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dc.contributor.authorInfantes-López, M. Inmaculada
dc.contributor.authorZambrana-Infantes, Emma
dc.contributor.authorChaves-Peña, Patricia
dc.contributor.authorNieto-Quero, Andrea
dc.contributor.authorMuñoz-Martín, José
dc.contributor.authorPedraza-Benítez, Maria del Carmen 
dc.contributor.authorPérez-Martín, Margarita 
dc.date.accessioned2022-07-26T10:32:34Z
dc.date.available2022-07-26T10:32:34Z
dc.date.issued2022-07
dc.identifier.urihttps://hdl.handle.net/10630/24784
dc.description.abstractStress is the main environmental cause for depression, known to cause brain immune alterations. As major brain immune cells, microglia undergo transcriptional and, consequently, morphological changes that result in tissue damage, including new cell generation impairment. Even so, few brain regions have been thoroughly studied, excluding key regulators as the hypothalamus, in which this process remains partially unknown. Moreover, there is a poor understanding in physiology related to behavioral outcome. Therefore, it would be interesting to study the relationship between microglia and cell proliferation in stressed mice while controlling for behavior. Here, we used the social defeat stress (SDS) paradigm as a depression-inducing protocol in 8-week-old male C57BL/6J mice for 10 consecutive days. Intruder mice behavior was analyzed to assess depression using behavioral tests and K-means clustering. By immunohistochemical and imaging procedures, microglial morphology, and distribution, as well as cell survival, were analyzed in the hypothalamic paraventricular, ventromedial and arcuate nucleus. Finally, statistical mediation analysis was conducted to evaluate the relationship among variables. Results show mice response to SDS was different, being half the mice resilient and half sensitive to depressive-like symptoms. Microglial morphological activation was enhanced in the ventromedial and arcuate nucleus, especially in stress sensitive animals. Similar results were observed in cell survival, which was particularly affected in sensitive mice. Strikingly, these cell survival changes were statistically mediated by microglial activation. As a conclusion, hypothalamic regions were found to respond differently to stress, accordingly to behavioral outcome, in terms of microglial activation and subsequent decrease in cell survival.es_ES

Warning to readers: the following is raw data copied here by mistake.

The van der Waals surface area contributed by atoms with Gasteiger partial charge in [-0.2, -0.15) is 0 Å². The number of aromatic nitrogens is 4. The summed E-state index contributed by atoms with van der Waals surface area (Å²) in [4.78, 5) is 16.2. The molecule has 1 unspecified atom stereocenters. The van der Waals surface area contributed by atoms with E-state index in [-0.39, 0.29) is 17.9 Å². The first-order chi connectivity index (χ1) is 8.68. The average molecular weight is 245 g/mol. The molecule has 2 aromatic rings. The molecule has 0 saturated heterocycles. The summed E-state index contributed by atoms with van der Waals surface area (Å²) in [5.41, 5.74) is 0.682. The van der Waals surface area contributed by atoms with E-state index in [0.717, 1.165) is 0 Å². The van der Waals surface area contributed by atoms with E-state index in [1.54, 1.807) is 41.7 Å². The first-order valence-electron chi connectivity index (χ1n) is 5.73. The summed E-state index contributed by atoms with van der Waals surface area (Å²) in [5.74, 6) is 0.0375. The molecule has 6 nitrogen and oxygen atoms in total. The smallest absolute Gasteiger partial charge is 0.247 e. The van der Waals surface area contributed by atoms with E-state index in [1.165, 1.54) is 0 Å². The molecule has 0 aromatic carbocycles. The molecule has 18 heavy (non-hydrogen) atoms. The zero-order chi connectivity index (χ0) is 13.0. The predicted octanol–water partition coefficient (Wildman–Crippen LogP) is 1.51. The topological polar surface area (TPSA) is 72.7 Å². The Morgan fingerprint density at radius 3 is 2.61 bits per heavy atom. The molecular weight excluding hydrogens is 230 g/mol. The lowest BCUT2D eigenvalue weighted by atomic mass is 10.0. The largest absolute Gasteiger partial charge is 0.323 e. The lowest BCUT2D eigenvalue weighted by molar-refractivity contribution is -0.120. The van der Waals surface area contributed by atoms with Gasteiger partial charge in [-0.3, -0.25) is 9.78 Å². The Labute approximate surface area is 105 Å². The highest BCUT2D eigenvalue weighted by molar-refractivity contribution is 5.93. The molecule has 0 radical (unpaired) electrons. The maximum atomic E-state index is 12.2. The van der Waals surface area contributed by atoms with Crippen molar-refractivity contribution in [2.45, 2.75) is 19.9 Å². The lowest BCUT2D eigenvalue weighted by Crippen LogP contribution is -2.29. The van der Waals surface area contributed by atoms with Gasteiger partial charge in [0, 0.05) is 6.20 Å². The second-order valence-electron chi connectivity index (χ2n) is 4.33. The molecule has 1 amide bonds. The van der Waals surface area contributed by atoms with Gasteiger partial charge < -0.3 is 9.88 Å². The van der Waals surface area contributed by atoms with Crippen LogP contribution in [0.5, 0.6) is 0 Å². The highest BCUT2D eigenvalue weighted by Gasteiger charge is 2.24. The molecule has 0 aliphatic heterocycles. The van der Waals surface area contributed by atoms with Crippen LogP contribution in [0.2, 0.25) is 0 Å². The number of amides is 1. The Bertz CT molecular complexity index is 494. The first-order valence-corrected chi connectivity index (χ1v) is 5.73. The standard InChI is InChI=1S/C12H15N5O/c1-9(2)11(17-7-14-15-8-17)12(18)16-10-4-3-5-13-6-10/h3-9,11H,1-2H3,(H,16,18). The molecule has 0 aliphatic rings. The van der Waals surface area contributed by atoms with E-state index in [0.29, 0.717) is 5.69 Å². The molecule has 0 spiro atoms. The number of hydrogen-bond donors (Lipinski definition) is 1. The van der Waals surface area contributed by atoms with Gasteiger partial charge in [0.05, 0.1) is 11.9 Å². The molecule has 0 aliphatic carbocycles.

dc.description.sponsorshipThis study was supported by FEDER/Ministerio de Ciencia, Innovación y Universidades – Agencia Estatal de Investigación from Spain (PSI2017-83408-P to Pedraza C.), FEDER/Junta de Andalucía from Spain (UMA20-FEDERJA-112 to Pedraza C. and Pérez- Martín M), and Ministerio de Educación, Cultura y Deporte from Spain (FPU19/03629 to Infantes-López MI and FPU16/05308 to Nieto-Quero A). Universidad de Málaga. Campus de Excelencia Internacional Andalucía Tech.es_ES
dc.language.isoenges_ES
dc.rightsinfo:eu-repo/semantics/openAccesses_ES
dc.subjectEstrés (Fisiología) - Congresoses_ES
dc.subjectDepresión mental - Efectos del estrés - Congresoses_ES
dc.subjectExperimentación animal - Congresoses_ES
dc.subjectMicroglia - Efectos del estrés - Congresoses_ES
dc.subject.otherMicrogliaes_ES
dc.subject.otherHypothalamuses_ES
dc.subject.otherMicees_ES
dc.subject.otherCell survivales_ES
dc.titleSocial defeat stress induces microglial alterations and impaired cell survival in the hypothalamus according to behavioral phenotypees_ES
dc.typeinfo:eu-repo/semantics/conferenceObjectes_ES
dc.centroFacultad de Cienciases_ES
dc.relation.eventtitleFENS FORUM 2022es_ES
dc.relation.eventplacePARIS, FRANCIAes_ES
dc.relation.eventdate9-13 SEPTIEMBRE 2022es_ES


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